Electromagnetic fields in electric cars do not interfere with implanted cardiac devices, a current study finds; © panthermedia.net/Andrea Lehmkuhl
A Mayo Clinic study has concluded that patients with implanted cardiac devices such as pacemakers and defibrillators can safely drive or ride in an electric car without risk of electromagnetic interference (EMI).
The study is the first of its kind to address the interaction between these devices and electric cars. In some cases, implanted devices may sense signals from electrical or magnetic objects and misinterpreted them as potential distress coming from the patient's heart.
The increasing prevalence of electric and hybrid cars, one of the fastest growing segments of the American automotive industry, prompted Mayo Clinic cardiac investigators to study the potential risk of the effects of EMI on patients with implantable devices. The researchers used implantable devices from the three major manufacturers and a 2012 Toyota Prius hybrid in the study. Electric and magnetic fields were measured in six positions: from the driver's seat, front passenger seat, the left and right rear seats and in front of and behind the car from the outside. Each position was evaluated at different speeds: 30 mph, 60 mph and at variable speeds of acceleration and deceleration.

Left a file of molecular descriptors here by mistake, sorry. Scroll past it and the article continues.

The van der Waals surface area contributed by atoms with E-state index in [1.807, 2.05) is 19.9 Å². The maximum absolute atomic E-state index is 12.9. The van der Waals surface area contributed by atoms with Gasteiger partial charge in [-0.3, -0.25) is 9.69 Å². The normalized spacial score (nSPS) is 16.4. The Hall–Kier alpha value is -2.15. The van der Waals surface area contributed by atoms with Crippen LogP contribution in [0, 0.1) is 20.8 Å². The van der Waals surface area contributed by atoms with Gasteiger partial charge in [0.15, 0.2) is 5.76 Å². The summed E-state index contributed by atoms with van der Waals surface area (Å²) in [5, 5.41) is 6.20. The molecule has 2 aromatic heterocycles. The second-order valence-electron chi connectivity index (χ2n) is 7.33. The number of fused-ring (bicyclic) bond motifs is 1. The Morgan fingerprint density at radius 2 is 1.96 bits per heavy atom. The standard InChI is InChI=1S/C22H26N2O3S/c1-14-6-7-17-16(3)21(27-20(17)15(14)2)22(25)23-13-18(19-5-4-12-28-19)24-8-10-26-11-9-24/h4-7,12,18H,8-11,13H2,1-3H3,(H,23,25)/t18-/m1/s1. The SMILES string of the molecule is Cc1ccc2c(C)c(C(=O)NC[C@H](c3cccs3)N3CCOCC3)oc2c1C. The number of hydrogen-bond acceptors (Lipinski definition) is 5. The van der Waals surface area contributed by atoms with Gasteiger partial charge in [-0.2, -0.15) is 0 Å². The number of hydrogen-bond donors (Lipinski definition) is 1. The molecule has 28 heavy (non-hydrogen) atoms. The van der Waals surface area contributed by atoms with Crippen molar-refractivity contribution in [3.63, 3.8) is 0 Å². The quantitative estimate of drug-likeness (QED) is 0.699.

The 30 study participants with implanted devices were continuously monitored while rotating positions in the car and driving the car, with a particular focus on real-time detection of any interruption in the normal functionality of their devices.
Medical doctor Luis R. Scott, Cardiologist, and medical doctor Fernando Tondato, Cardiology Fellow, both of Mayo Clinic in Arizona and the study's lead investigators, called for additional study. They said that although the study results revealed that the car tested did not generate clinically relevant amounts of EMI and that the car is safe for patients with implanted devices, more research will help define and solidify the results. "Further studies may be necessary to evaluate the interaction between implantable devices and other models of hybrid or electric cars," says Scott.
MEDICA.de; Source: Mayo Clinic